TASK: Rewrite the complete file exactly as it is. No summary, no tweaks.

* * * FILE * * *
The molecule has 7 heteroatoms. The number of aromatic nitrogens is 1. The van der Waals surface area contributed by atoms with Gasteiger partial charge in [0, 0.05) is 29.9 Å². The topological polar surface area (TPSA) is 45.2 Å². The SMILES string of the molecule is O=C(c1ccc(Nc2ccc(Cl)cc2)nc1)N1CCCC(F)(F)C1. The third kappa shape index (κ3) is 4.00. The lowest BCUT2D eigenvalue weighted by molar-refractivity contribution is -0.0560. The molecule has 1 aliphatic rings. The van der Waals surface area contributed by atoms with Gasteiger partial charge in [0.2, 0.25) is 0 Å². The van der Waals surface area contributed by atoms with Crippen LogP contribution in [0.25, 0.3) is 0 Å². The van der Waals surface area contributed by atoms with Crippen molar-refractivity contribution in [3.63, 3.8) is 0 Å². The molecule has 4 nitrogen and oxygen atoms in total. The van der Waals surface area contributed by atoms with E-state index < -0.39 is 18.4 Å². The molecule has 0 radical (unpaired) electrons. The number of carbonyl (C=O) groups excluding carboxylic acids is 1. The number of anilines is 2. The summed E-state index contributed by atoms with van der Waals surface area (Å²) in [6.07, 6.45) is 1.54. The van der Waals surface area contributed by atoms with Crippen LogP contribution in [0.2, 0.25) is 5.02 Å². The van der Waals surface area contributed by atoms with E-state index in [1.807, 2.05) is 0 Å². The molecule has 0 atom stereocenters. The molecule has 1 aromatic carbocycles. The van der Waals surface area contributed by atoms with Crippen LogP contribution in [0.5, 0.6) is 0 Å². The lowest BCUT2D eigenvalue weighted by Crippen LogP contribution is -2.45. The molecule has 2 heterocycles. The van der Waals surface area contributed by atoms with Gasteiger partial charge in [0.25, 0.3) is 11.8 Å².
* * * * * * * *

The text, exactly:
The molecule has 7 heteroatoms. The number of aromatic nitrogens is 1. The van der Waals surface area contributed by atoms with Gasteiger partial charge in [0, 0.05) is 29.9 Å². The topological polar surface area (TPSA) is 45.2 Å². The SMILES string of the molecule is O=C(c1ccc(Nc2ccc(Cl)cc2)nc1)N1CCCC(F)(F)C1. The third kappa shape index (κ3) is 4.00. The lowest BCUT2D eigenvalue weighted by molar-refractivity contribution is -0.0560. The molecule has 1 aliphatic rings. The van der Waals surface area contributed by atoms with Gasteiger partial charge in [0.2, 0.25) is 0 Å². The van der Waals surface area contributed by atoms with Crippen LogP contribution in [0.25, 0.3) is 0 Å². The van der Waals surface area contributed by atoms with Crippen molar-refractivity contribution in [3.63, 3.8) is 0 Å². The molecule has 4 nitrogen and oxygen atoms in total. The van der Waals surface area contributed by atoms with E-state index < -0.39 is 18.4 Å². The molecule has 0 radical (unpaired) electrons. The number of carbonyl (C=O) groups excluding carboxylic acids is 1. The number of anilines is 2. The summed E-state index contributed by atoms with van der Waals surface area (Å²) in [6.07, 6.45) is 1.54. The van der Waals surface area contributed by atoms with Crippen LogP contribution in [0.2, 0.25) is 5.02 Å². The van der Waals surface area contributed by atoms with E-state index in [1.807, 2.05) is 0 Å². The molecule has 0 atom stereocenters. The molecule has 1 aromatic carbocycles. The van der Waals surface area contributed by atoms with Crippen LogP contribution in [0.5, 0.6) is 0 Å². The lowest BCUT2D eigenvalue weighted by Crippen LogP contribution is -2.45. The molecule has 2 heterocycles. The van der Waals surface area contributed by atoms with Gasteiger partial charge in [0.25, 0.3) is 11.8 Å².